formula takes ability to pay into account. Finally, defendants contend that the stock purchase protects the United States Treasury by covering defaults on future payments on FAC bonds, and this is a legitimate and rational governmental purpose.
In consideration of these arguments, the Court finds that although plaintiffs have no standing to state a claim as to the calculation of the assessments, they have, nonetheless, sufficiently alleged that the formula enacted by Congress is not rationally related to the revitalization scheme to survive the motion to dismiss.
C. Denial of Access to Courts
Plaintiffs' third challenge is that Section 6.29(e) denies due process because it requires the PCAs to purchase the stock before filing suit; their right of access to the courts is chilled and restricted by the requirement that they purchase the stock before seeking a civil remedy. As this Court has previously indicated, see Order March 4, 1988, the statute's jurisdictional requirement is constitutional; the government had a strong interest in taking prompt action to solve the agricultural crisis and has provided grievants with post-assessment review procedures. Bob Jones University v. Simon, 416 U.S. 725, 40 L. Ed. 2d 496, 94 S. Ct. 2038 (1974); Haralson v. Federal Home Loan Bank Board, 267 U.S. App. D.C. 120, 837 F.2d 1123 (D.C. Cir. 1988). This claim, therefore, must be dismissed.
D. Bill of Attainder
Plaintiffs' final claim is that the stock purchase constitutes a bill of attainder in violation of Article 1, Section 9 of the Constitution. Plaintiffs allege that the stock purchase requirement is not a necessary component of the 1987 Act and that Congress intended to punish these plaintiffs in passing Section 201-6.29. Sikeston Complaint, para. 37.
A bill of attainder is a law which legislatively determines guilt and inflicts punishment on individuals or a readily ascertainable group without the protections of a trial. Nixon v. Administrator of General Services, 433 U.S. 425, 53 L. Ed. 2d 867, 97 S. Ct. 2777 (1977). Merely because the consequences of legislation are burdensome does not, of course, make it a bill of attainder. Rather, plaintiffs must prove that the legislature intended to classify and punish, that the legislation does not serve nonpunitive goals, and that the burden falls within the historical meaning of punishment. Selective Service System v. Minnesota Public Interest Research Group, 468 U.S. 841, 82 L. Ed. 2d 632, 104 S. Ct. 3348 (1984). This plaintiffs cannot do.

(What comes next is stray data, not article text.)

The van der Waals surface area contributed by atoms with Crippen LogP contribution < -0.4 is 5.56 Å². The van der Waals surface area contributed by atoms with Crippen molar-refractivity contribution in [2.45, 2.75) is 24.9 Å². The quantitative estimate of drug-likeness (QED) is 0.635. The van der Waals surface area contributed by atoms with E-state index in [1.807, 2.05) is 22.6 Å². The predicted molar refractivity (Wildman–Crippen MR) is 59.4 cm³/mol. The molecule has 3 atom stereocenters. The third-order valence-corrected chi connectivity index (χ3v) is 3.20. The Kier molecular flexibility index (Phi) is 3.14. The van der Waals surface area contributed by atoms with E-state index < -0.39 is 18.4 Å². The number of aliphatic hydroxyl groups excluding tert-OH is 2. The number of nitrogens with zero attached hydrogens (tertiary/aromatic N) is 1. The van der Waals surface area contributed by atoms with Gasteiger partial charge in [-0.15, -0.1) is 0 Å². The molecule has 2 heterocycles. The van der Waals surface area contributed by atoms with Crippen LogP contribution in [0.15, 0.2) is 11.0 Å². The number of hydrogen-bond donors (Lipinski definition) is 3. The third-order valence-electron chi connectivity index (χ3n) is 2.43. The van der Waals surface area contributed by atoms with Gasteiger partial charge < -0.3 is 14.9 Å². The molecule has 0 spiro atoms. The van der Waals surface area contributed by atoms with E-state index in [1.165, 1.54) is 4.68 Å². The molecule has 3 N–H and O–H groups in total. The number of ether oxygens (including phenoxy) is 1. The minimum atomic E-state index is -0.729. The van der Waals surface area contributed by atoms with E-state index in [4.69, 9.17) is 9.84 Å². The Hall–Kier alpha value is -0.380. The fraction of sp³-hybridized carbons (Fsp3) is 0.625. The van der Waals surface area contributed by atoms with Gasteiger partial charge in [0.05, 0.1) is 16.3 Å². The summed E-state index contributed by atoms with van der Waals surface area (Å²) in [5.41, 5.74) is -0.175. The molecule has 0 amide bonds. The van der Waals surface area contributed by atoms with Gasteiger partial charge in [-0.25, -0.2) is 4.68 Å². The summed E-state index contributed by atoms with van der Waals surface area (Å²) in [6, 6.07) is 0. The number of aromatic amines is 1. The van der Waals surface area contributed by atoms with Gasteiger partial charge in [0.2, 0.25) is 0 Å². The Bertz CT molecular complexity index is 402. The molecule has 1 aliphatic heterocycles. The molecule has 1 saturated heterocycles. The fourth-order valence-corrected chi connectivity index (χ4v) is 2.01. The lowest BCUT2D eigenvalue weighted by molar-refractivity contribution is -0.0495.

The only allegation plaintiffs make here is based on one snippet of legislative history that indicates that some Senators were aware of the litigation of some PCAs against the prior amendments to the Farm Credit Act, that they "were critical" of these PCAs for "avoiding contributions to the System's recovery," and there was discussion of "increasing the assessment of the associations." Chattanooga Complaint, para. 38 (quoting S. Rep. No. 230, 100th Cong., 1st Sess. 66 (1987)). This remark does not constitute an adequate basis for a bill of attainder claim.
Here, Congress enacted a system-wide legislative scheme seeking to remedy the farm crisis; the burden may have fallen heavily on the PCAs, but plaintiffs cannot show that congressional intent was punitive. Accordingly, plaintiffs' last claim must be dismissed.
Accordingly, for the reasons set forth above, it is
ORDERED that defendants' motion to dismiss is denied in part and granted in part. Plaintiffs shall have the opportunity to prove their allegations that the one-time stock purchase constitutes a taking of private property for public use in violation of the fifth amendment and that the assessment formula denied them substantive due process in that it was not rationally related to the purposes of the 1987 Act; and it is
FURTHER ORDERED that defendants and plaintiffs shall submit to the Court on or before August 4, 1988 a joint status report indicating how they intend to proceed in this litigation.
IT IS SO ORDERED.